Through our subscription to HeinOnline, you can now access Hein’s Presidential Impeachment Library, an online collection bringing “together a variety of documents both contemporaneous and asynchronous to each president’s impeachment, presenting both a snapshot of the political climate as each impeachment played out and the long view history has taken of each proceeding.” The collection will continue to grow as the current impeachment process plays out.
GovTrack.us offers the impeachment.guide, an online guide tracking the impeachment inquiry of President Trump. It contains a complete chronology, beginning in 2018 and ending with last week’s public hearings. It also provides links to key documents, identifies possible charges the President may face and offers background on how the impeachment and removal process works. The guide will be updated on an ongoing basis.
March is Women’s History Month. So introduce yourself to Peggy, the Women and the Law database available on HeinOnline. It brings together books, biographies and periodicals dedicated to the role of women in society and the law. You can access it from the HeinOnline home page. In addition, the Library of Congress has a dedicated web page for Women’s History Month, including information about events, ceremonies, and celebrations.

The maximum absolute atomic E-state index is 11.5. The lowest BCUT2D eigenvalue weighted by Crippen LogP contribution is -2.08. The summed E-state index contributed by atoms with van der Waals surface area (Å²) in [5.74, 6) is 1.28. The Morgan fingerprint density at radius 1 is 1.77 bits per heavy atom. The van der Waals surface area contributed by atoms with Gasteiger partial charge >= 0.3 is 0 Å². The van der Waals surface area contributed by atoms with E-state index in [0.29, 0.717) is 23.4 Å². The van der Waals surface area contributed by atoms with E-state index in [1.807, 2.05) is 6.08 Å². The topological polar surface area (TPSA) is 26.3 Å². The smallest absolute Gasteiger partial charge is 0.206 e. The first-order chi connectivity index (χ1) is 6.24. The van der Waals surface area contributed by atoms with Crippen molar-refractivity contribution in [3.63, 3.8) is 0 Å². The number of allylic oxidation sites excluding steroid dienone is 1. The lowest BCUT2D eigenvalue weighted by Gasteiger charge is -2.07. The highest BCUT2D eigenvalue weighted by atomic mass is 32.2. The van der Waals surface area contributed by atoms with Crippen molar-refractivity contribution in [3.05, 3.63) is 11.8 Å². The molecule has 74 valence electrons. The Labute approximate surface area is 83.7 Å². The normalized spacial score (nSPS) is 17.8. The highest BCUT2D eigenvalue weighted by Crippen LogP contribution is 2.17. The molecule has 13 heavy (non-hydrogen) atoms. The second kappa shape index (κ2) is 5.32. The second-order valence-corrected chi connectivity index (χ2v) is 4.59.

The Green Book: Travel is Fatal to Prejudice
Green Book, this year’s Oscar winner for Best Picture, was loosely based on the true story of a friendship between an African-American concert pianist, Dr. Don Shirley, and his Italian-American driver and bodyguard, Tony “Lip” Vallelonga—a friendship that developed on the road during a concert tour through the “Deep South” in the 1960s.
While the story is moving and the acting superb, the movie and its audiences might have been better served if its eponymous inspiration had been given a more prominent role. Few people recognize the film’s title as a cinematic nod to the Negro Motorist Green Book—an indispensable ready reference source that many African-American travelers and motorists relied upon during the Jim Crow era.
The film is set in 1962—more than a quarter of a century after the “Green Book” was first published by Victor Hugo Green, a New Jersey mail carrier living in Harlem. The Green Book, which was updated annually, contained travel tips, articles, and listings of hotels and other lodging, restaurants, nightclubs, gas stations, garages, salons, barbershops, and other businesses and establishments where African-Americans were known to be welcomed and served.